There is a tendency for people to be more blunt, to say things in email that they would never say to someone’s face, and for issues to escalate more quickly when most of the interaction is via email or IM if the people involved have never met in person or via telephone. Nothing derails a project faster than flame wars or, conversely, team members feeling that their ideas and information are going into a “black hole,” where the recipient never responds to anything he or she receives.
Communicating with the Team All the tools in the world are not going to be useful if your team does not understand how to use them to communicate effectively. Before beginning any project, it is critical to establish a set of guidelines for team communications including what information to share, which method of communication to use for each, and specifically how you expect to communicate and how often. Then you can determine which tools are appropriate for the various types of interaction your team is likely to use. Early in the process, establish and distribute guidelines for interteam communications. Enforcing clear, consistent guidelines can help prevent misunderstandings and improve the way information gets shared. Synchronous vs. Asynchronous Interaction The primary consideration when choosing a method for communicating between team members is the urgency of the message. If something is extremely urgent (think “fire alarm”), then you need to use a “synchronous” mechanism to ensure that the team members get exactly the same information at exactly the same time. Synchronous tools include conference calls, meeting software, chat rooms, VoIP, and instant messaging software.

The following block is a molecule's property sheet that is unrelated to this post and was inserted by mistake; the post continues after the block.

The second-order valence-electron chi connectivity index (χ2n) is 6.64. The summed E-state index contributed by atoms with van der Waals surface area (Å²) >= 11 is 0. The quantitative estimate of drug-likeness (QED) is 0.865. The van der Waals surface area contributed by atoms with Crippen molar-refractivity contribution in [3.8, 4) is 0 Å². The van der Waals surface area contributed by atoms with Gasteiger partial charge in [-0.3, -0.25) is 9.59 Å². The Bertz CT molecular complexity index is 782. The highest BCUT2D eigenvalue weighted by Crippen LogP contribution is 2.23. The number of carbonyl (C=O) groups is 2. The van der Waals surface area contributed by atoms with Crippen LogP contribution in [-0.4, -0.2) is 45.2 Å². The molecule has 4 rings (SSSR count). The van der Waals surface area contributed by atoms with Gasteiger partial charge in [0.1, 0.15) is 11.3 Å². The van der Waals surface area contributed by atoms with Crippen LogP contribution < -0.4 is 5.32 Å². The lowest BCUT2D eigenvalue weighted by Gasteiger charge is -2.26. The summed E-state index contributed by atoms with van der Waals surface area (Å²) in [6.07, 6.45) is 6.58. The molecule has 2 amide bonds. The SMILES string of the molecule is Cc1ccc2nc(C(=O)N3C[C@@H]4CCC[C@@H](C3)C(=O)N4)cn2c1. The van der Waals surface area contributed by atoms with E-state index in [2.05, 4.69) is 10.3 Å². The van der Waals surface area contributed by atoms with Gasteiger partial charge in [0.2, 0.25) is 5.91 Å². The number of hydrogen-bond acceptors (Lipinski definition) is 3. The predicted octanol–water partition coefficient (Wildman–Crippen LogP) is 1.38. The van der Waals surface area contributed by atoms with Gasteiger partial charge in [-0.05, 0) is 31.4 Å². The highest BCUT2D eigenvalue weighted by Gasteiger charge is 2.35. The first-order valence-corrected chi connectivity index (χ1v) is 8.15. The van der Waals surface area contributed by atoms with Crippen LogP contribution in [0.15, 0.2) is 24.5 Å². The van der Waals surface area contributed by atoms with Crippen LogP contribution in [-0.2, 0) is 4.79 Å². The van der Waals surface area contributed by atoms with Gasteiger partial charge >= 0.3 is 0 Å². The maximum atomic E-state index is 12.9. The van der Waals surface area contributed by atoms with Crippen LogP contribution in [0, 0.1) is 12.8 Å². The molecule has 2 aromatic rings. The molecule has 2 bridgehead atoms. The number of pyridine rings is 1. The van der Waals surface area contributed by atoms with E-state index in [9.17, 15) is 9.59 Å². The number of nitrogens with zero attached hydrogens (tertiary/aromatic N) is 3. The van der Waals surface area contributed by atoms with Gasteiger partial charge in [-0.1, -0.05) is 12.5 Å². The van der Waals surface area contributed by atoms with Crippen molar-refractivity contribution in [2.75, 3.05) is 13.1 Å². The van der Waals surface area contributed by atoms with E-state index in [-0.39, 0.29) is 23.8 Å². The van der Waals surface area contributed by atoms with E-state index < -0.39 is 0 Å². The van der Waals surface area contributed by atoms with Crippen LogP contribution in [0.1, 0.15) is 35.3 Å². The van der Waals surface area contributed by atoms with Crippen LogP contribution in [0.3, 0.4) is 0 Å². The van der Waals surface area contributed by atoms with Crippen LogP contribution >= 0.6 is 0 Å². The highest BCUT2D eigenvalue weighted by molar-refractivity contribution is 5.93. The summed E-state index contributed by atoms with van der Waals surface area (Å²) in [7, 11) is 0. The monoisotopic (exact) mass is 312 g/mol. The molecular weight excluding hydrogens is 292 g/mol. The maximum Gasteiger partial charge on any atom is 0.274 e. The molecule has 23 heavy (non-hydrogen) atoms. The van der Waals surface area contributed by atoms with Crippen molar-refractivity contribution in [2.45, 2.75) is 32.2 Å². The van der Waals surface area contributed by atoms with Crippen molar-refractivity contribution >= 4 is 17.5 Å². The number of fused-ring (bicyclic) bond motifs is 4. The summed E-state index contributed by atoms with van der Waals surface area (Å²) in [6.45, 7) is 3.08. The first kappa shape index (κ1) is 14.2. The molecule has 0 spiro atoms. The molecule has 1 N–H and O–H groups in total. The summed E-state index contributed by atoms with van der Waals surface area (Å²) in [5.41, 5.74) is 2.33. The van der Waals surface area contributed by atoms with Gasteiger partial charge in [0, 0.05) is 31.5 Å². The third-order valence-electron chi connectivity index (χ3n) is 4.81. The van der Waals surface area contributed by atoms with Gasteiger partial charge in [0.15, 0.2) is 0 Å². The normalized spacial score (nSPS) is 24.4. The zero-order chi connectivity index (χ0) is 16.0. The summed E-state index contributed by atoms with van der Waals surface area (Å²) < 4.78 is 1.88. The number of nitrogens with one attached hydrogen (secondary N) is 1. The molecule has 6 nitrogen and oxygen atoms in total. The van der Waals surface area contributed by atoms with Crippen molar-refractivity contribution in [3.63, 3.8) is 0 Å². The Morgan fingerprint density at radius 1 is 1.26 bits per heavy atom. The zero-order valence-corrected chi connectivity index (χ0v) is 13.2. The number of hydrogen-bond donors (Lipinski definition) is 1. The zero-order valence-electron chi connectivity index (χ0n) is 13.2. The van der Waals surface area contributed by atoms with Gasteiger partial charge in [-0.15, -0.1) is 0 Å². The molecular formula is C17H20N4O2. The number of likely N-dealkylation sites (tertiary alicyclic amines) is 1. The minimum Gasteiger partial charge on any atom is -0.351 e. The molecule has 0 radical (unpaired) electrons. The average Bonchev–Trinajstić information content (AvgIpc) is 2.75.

Messages with less urgency can be sent with an “asynchronous” tool that team members can access at their convenience. Asynchronous tools let your team members access the content of messages repeatedly, and are good for reference information such as project plans, schedules, or to-do lists. Asynchronous tools include email, message boards, wikis, intranets, and blogs. One-to-One Conversations The bulk of your daily interteam communication is likely to be one-to-one. When all team members are colocated, a lot of communication occurs as casual conversations or one-to-one in-person meetings. In a virtual team, however, the one-to-one communication requires a bit more planning. If all of your team members are online most of the time, instant messaging software (like AIM, Yahoo! Messenger, or Lotus SameTime) can be a quick and easy way for team members to communicate with each other. Messaging tools generally allow team members to set up the software to display whether or not other team members are online and available, and can be set to store a log of each conversation (though many people do not use the logging feature).